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Sam Sole, Stefaans Brümmer30 Nov 2012 00:00
Mac Maharaj denied that defence company Thales paid a Swiss lawyer to stop investigators from accessing his wife's account. (Oupa Nkosi, M&G)
Thales, the French defence company that paid bribes to President Jacob Zuma's financial adviser Schabir Shaik and allegedly made payments to his spokesperson Mac Maharaj, is alleged to have helped to fund Maharaj's attempt to stop the Scorpions from getting access to his wife's Swiss bank records.
This allegation emerges from a new dossier of documents obtained by Cape Town mayor Patricia de Lille and DA MP David Maynier.
Maharaj, through his lawyers, said: "The allegations are scandalous and untrue and, ostensibly, emanate from a dubious source."
Maharaj appears to be referring obliquely to Ajay Sooklal, the former attorney for Thales, who is now embroiled in a dispute with the arms company over payment for his long-running representation of Thales during the Shaik trial and the aborted prosecution of Jacob Zuma.
The lawyer for Thales, Peter Kemp, was more direct, accusing Sooklal by name of being responsible for leaking the information and breaching attorney-client privilege.
"He'll go down," Kemp warned, accusing Sooklal of using underhanded tactics to bolster a claim of R55-million against Thales.
Maharaj's Swiss initiative
In a written response on behalf of Thales, Kemp did not respond to specific questions about the alleged funding of Maharaj's Swiss initiative to block disclosure of his wife's account.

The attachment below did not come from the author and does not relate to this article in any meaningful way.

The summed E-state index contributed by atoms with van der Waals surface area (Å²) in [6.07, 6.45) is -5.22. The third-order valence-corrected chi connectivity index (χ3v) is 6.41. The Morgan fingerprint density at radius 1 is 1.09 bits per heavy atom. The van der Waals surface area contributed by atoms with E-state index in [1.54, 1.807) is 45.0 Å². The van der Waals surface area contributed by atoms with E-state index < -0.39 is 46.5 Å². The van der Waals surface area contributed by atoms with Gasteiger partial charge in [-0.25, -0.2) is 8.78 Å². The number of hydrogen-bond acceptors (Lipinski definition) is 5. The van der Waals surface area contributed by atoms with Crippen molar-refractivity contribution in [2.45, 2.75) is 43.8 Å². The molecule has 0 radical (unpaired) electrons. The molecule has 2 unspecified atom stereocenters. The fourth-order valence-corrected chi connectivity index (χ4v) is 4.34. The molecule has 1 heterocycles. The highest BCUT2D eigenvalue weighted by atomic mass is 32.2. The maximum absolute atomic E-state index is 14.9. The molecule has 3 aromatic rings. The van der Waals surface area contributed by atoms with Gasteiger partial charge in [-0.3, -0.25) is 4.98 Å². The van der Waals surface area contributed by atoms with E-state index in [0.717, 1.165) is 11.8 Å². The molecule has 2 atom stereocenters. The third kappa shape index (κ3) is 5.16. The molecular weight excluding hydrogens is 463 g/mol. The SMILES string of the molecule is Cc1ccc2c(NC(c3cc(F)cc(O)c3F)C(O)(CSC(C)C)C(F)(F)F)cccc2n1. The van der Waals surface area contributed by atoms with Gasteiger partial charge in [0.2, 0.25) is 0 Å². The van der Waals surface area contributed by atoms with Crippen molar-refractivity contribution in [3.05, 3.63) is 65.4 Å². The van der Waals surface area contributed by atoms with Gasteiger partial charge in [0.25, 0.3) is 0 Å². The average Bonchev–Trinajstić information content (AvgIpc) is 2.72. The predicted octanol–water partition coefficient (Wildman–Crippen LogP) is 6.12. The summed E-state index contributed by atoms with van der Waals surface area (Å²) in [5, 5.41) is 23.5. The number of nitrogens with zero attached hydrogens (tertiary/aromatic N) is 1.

Kemp stated: "Thales maintains the position it has held since the outset of this issue: we are co-operating fully with authorities and strictly do not comment on a legal matter."
Sooklal declined to respond to the allegations, saying the matter was now under private arbitration and would be dealt with there.
The De Lille-Maynier dossier contains a subpoena that Sooklal issued out of the South Gauteng High Court in October. It called on the acting national director of public prosecutions, advocate Nomgcobo Jiba, to supply material relating to the Shaik, Maharaj and Zuma investigations.
According to information supplied to De Lille and Maynier, Jiba resisted the subpoena, based on the argument that she was being drawn improperly into a civil dispute.
Attached to the subpoena is a copy of the July 1996 contract between Thales subsidiary Idmatics and one of Shaik's companies, Minderley Investments, which is registered in the British Virgin Islands.
The Sunday Times disclosed the agreement a year ago.
The contract promised Shaik 1.2-million French francs (about R2.3-million), half of it payable on the award of the transport department's tender for bar-coded national driver's licences to the Idmatics consortium, which included Shaik's Nkobi group, and the other half after the licence contract was signed.
Also attached to the subpoena are documents from the Swiss district attorney's office that show that Shaik's front company was simply used as a conduit to channel the Thales money to an account held by Maharaj's wife Zarina.
The M&G last November confronted Maharaj with detailed questions drawn from the same document.
The department of transport – where Maharaj was minister – managed the tender, which was signed off in February 1997, but it was awarded by the State Tender Board.
The Swiss documents – dated December 17 2004 – reflect the Swiss authorities' positive response to a request for legal assistance by the Scorpions, who asked for the banking records of Minderley Investments and Maharaj.
The information disclosed by the Swiss about the Minderley transactions appeared to show Maharaj and Zarina had lied to the Scorpions in the course of their so-called section 28 interviews, conducted in June 2003.
Witnesses in such interrogations – which are conducted in camera – are denied the right to remain silent and the right not to incriminate themselves.
However, the evidence obtained this way may not be used against them – except where it shows that the witnesses knowingly gave false testimony, an offence that carries a penalty of up to 15 years in prison.